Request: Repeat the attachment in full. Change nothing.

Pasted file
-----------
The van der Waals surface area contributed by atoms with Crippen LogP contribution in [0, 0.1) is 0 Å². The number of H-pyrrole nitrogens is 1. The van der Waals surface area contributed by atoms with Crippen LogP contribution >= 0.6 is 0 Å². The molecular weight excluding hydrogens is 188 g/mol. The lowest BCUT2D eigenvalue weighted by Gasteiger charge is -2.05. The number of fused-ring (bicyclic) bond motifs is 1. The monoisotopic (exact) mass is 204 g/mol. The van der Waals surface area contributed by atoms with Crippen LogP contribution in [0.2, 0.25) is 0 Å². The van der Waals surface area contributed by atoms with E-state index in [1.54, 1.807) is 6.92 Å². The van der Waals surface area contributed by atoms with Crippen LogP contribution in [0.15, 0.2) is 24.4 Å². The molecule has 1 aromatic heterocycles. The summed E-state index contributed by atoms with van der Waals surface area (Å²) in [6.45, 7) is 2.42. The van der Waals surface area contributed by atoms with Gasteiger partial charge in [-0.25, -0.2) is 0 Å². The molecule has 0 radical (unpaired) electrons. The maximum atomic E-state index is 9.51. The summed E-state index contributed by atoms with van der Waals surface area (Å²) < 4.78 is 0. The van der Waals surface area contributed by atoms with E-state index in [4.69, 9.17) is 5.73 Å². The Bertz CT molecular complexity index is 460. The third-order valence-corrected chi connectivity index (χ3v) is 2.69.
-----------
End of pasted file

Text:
The van der Waals surface area contributed by atoms with Crippen LogP contribution in [0, 0.1) is 0 Å². The number of H-pyrrole nitrogens is 1. The van der Waals surface area contributed by atoms with Crippen LogP contribution >= 0.6 is 0 Å². The molecular weight excluding hydrogens is 188 g/mol. The lowest BCUT2D eigenvalue weighted by Gasteiger charge is -2.05. The number of fused-ring (bicyclic) bond motifs is 1. The monoisotopic (exact) mass is 204 g/mol. The van der Waals surface area contributed by atoms with Crippen LogP contribution in [0.2, 0.25) is 0 Å². The van der Waals surface area contributed by atoms with E-state index in [1.54, 1.807) is 6.92 Å². The van der Waals surface area contributed by atoms with Crippen LogP contribution in [0.15, 0.2) is 24.4 Å². The molecule has 1 aromatic heterocycles. The summed E-state index contributed by atoms with van der Waals surface area (Å²) in [6.45, 7) is 2.42. The van der Waals surface area contributed by atoms with Gasteiger partial charge in [-0.25, -0.2) is 0 Å². The molecule has 0 radical (unpaired) electrons. The maximum atomic E-state index is 9.51. The summed E-state index contributed by atoms with van der Waals surface area (Å²) < 4.78 is 0. The van der Waals surface area contributed by atoms with E-state index in [4.69, 9.17) is 5.73 Å². The Bertz CT molecular complexity index is 460. The third-order valence-corrected chi connectivity index (χ3v) is 2.69.